If not, it sounds like the only thing you have control over is the light. In that case, you could try putting the light underground. If surfaces are not transparent, the scene should be uniformly black. If surfaces are being lit despite an occluding surface, you may see evidence for it this way that would be hard to discern when there is lots of secondary light bouncing around.

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  • $\begingroup$ your answer was very useful, thanks first of all ! You where right, distFromLight and distFromObj where wrongly calculated. I fixed it. Something has been improved but the problem is not fixed yet. I posted one picture showing the new results. I thought maybe the error relies on too soft shadows due to a too big light, therefore I tried to lower the dimension of the light. No matter how increase the power of the light, but in this case results are bad (posted a second picture about it). Hope it helps you. In the meantime I am working on the .obj loader for a simpler scene. $\endgroup$ – Tarta Apr 10 '16 at 17:15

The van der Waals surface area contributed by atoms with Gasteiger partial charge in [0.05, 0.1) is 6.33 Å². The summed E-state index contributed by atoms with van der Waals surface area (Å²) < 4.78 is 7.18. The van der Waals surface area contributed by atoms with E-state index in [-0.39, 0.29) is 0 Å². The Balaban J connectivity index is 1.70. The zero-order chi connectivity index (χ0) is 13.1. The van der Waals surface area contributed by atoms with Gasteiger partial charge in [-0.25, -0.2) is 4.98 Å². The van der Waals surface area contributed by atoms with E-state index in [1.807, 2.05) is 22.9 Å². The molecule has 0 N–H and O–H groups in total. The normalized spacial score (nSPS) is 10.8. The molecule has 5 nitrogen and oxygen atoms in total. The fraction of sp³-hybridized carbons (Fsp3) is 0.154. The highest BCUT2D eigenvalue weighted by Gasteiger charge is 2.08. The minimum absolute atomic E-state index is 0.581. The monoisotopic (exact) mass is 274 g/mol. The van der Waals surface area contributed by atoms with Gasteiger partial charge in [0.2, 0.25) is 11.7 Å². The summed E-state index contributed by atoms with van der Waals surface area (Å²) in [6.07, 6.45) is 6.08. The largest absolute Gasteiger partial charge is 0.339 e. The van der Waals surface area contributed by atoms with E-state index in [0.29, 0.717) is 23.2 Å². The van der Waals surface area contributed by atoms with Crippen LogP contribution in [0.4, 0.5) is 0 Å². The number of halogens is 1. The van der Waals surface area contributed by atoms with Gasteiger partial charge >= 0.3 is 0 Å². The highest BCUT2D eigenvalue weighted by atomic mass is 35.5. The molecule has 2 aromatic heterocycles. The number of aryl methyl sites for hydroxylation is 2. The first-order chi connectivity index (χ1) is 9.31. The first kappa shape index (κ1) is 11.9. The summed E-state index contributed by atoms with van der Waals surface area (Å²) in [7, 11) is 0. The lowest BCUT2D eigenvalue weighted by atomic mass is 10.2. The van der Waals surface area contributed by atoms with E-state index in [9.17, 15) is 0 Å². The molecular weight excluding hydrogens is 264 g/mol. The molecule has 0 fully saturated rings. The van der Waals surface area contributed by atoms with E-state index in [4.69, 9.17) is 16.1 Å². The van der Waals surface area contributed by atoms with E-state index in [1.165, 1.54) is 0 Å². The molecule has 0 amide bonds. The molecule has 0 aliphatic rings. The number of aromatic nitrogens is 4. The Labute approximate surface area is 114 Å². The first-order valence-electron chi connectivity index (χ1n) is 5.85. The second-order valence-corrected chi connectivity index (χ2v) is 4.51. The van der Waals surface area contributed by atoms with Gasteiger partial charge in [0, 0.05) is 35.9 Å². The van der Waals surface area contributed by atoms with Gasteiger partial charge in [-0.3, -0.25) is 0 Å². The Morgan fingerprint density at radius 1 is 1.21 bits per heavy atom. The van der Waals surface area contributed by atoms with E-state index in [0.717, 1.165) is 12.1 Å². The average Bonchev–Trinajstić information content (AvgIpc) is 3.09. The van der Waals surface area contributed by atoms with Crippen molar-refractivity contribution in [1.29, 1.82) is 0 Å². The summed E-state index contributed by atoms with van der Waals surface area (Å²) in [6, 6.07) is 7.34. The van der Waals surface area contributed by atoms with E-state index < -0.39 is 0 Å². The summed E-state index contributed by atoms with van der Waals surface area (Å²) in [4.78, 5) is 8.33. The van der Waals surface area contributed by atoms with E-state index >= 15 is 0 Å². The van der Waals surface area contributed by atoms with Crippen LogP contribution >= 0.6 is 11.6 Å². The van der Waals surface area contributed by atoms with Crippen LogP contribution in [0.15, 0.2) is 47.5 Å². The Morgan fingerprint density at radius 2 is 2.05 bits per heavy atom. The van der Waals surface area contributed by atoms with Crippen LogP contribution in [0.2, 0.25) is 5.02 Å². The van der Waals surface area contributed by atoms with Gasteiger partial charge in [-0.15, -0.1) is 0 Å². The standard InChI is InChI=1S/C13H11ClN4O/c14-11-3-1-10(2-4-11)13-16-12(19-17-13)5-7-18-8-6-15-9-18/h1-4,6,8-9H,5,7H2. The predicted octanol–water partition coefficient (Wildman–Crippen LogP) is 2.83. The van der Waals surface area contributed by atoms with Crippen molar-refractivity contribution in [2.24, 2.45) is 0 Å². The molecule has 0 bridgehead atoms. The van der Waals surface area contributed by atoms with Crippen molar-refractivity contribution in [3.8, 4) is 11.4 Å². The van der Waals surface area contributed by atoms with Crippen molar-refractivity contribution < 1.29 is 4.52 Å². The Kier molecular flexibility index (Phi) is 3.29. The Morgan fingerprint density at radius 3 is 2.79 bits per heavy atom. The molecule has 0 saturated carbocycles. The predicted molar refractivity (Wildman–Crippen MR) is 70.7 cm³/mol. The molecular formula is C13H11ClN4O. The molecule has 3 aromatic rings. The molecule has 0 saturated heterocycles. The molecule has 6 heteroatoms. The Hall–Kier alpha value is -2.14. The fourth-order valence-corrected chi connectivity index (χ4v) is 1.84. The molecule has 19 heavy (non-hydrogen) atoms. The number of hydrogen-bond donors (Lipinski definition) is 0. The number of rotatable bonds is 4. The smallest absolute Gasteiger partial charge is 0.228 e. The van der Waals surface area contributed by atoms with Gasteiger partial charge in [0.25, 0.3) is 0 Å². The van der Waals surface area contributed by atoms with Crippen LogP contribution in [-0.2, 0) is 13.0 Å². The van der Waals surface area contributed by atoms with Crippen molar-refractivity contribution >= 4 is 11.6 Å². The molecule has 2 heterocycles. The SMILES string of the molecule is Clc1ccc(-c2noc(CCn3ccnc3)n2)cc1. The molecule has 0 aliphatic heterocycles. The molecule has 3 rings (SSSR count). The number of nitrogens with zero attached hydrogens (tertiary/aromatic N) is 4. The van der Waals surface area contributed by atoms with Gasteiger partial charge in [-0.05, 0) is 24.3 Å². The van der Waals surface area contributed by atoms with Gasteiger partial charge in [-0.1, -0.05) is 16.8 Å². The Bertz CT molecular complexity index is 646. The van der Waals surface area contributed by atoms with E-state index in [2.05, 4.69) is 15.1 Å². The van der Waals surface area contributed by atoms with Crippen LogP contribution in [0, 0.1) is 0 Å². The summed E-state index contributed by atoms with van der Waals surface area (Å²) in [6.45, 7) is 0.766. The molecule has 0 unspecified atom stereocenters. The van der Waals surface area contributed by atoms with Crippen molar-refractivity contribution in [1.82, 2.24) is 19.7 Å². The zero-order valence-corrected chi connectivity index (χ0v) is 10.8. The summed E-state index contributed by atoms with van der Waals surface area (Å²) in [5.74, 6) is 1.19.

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    $\begingroup$ A smaller light means more of the rays will never reach the light, so you will need to increase the number of rays to give a better quality image. This will also increase the time it takes to render. It might be worth instead making the light as large as possible (an infinite or very large plane). This way, if the problem is transparent surfaces, you should see even more evidence for it, with the added benefit that the largest possible light will reduce the graininess of the image. $\endgroup$ – trichoplax Apr 10 '16 at 22:45